Avoid honeymoon rates: RateCity

Staff Reporter

First home buyers contemplating taking out a honeymoon rate home loan are being urged to tread with care.

According to new research by RateCity, introductory rate home loans are causing long-term financial strain for a very short-term reprieve.

RateCity’s chief executive officer Damian Smith said while a discounted interest rate might be tempting when entering the property market for the first time, once the honeymoon is over the interest rate always reverts to a much higher rate than what you could find from another home loan.

Mr Smith said first home buyers are the most vulnerable to sudden increases in interest rates at the end of a honeymoon period.

“The real concern is that first home buyers will be under the most financial strain if they choose an introductory home loan, than any other borrower. That’s because they are new to the property market and they are more vulnerable to interest rate rises because they are more likely to be younger and earning less so their proportion of income to repayments is higher,” he said.

“Once the honeymoon period ends and you have to pay hundreds of dollars more each month, the extra costs for one year of reprieve probably won’t be worth it.”

RateCity found that introductory rate home loans on average cost borrowers over $16,000 more than ordinary variable home loans (comparing variable intro rate loans with a 12-month honeymoon period for a $300,000 loan size).

"Introductory rate home loans only suit those that are planning to pay off their mortgage during the honeymoon period or shortly after and borrowers who plan to switch to a better deal directly following the honeymoon period,” Mr Smith said.

“If you can’t afford an extra $45 per month in the first year of buying a home, you should be very wary about taking on a home loan. You may need to reconsider your budget and find what you realistically can afford.”

Staff Reporter

First home buyers contemplating taking out a honeymoon rate home loan are being urged to tread with care.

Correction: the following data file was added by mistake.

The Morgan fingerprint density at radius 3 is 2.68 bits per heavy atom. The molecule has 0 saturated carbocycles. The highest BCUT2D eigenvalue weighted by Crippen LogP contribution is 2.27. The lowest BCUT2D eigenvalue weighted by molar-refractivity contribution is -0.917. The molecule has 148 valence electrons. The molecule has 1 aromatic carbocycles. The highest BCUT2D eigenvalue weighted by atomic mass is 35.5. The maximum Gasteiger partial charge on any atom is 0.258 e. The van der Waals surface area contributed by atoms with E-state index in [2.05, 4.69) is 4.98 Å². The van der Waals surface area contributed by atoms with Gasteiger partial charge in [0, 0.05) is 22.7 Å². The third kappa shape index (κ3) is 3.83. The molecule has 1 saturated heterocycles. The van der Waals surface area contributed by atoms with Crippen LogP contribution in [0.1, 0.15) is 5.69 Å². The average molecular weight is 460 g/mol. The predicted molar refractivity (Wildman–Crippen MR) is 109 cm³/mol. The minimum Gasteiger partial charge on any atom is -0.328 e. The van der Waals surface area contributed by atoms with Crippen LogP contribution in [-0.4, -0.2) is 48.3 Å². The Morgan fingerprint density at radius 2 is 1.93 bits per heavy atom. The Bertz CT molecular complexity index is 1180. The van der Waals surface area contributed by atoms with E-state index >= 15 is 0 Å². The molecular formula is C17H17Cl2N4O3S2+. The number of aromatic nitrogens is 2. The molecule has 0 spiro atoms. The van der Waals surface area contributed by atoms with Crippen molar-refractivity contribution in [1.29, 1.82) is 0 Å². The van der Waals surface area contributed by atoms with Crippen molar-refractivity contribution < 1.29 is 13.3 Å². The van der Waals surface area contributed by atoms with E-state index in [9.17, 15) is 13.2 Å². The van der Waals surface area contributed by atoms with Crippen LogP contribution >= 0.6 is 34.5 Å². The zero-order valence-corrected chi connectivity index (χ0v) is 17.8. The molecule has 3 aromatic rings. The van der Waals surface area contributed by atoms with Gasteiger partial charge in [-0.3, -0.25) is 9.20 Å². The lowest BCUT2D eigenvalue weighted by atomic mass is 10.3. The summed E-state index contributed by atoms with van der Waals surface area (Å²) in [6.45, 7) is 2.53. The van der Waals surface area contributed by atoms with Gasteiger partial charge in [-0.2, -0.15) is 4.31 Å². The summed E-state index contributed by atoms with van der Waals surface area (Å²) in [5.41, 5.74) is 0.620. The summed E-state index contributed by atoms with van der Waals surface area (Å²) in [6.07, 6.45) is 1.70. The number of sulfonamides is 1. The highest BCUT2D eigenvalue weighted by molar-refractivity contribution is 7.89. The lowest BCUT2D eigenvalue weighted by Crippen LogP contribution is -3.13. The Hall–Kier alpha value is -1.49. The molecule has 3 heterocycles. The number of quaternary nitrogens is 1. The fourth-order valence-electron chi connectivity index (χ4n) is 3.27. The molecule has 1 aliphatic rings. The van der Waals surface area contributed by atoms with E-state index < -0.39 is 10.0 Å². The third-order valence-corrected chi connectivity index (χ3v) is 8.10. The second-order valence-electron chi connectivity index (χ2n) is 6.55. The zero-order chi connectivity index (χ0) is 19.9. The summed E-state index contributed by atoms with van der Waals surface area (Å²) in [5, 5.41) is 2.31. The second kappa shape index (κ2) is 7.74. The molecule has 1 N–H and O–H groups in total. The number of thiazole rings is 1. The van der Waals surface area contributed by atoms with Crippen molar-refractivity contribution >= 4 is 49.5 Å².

According to new research by RateCity, introductory rate home loans are causing long-term financial strain for a very short-term reprieve.

RateCity’s chief executive officer Damian Smith said while a discounted interest rate might be tempting when entering the property market for the first time, once the honeymoon is over the interest rate always reverts to a much higher rate than what you could find from another home loan.

Mr Smith said first home buyers are the most vulnerable to sudden increases in interest rates at the end of a honeymoon period.

“The real concern is that first home buyers will be under the most financial strain if they choose an introductory home loan, than any other borrower. That’s because they are new to the property market and they are more vulnerable to interest rate rises because they are more likely to be younger and earning less so their proportion of income to repayments is higher,” he said.

“Once the honeymoon period ends and you have to pay hundreds of dollars more each month, the extra costs for one year of reprieve probably won’t be worth it.”

RateCity found that introductory rate home loans on average cost borrowers over $16,000 more than ordinary variable home loans (comparing variable intro rate loans with a 12-month honeymoon period for a $300,000 loan size).

"Introductory rate home loans only suit those that are planning to pay off their mortgage during the honeymoon period or shortly after and borrowers who plan to switch to a better deal directly following the honeymoon period,” Mr Smith said.

“If you can’t afford an extra $45 per month in the first year of buying a home, you should be very wary about taking on a home loan. You may need to reconsider your budget and find what you realistically can afford.”

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